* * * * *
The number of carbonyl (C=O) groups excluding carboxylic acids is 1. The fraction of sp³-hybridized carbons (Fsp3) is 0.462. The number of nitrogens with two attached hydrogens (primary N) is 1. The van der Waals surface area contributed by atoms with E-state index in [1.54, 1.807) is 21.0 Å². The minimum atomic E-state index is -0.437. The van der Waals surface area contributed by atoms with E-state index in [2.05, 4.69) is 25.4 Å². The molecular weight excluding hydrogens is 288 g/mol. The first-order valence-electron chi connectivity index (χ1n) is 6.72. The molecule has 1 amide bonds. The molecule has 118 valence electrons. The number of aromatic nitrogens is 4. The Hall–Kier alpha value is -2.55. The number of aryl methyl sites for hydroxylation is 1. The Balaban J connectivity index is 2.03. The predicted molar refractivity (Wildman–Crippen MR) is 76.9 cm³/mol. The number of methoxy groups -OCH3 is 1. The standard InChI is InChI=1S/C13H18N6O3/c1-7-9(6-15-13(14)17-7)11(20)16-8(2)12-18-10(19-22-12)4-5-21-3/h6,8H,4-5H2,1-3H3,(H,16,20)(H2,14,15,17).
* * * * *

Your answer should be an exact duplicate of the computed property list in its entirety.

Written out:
The number of carbonyl (C=O) groups excluding carboxylic acids is 1. The fraction of sp³-hybridized carbons (Fsp3) is 0.462. The number of nitrogens with two attached hydrogens (primary N) is 1. The van der Waals surface area contributed by atoms with E-state index in [1.54, 1.807) is 21.0 Å². The minimum atomic E-state index is -0.437. The van der Waals surface area contributed by atoms with E-state index in [2.05, 4.69) is 25.4 Å². The molecular weight excluding hydrogens is 288 g/mol. The first-order valence-electron chi connectivity index (χ1n) is 6.72. The molecule has 1 amide bonds. The molecule has 118 valence electrons. The number of aromatic nitrogens is 4. The Hall–Kier alpha value is -2.55. The number of aryl methyl sites for hydroxylation is 1. The Balaban J connectivity index is 2.03. The predicted molar refractivity (Wildman–Crippen MR) is 76.9 cm³/mol. The number of methoxy groups -OCH3 is 1. The standard InChI is InChI=1S/C13H18N6O3/c1-7-9(6-15-13(14)17-7)11(20)16-8(2)12-18-10(19-22-12)4-5-21-3/h6,8H,4-5H2,1-3H3,(H,16,20)(H2,14,15,17).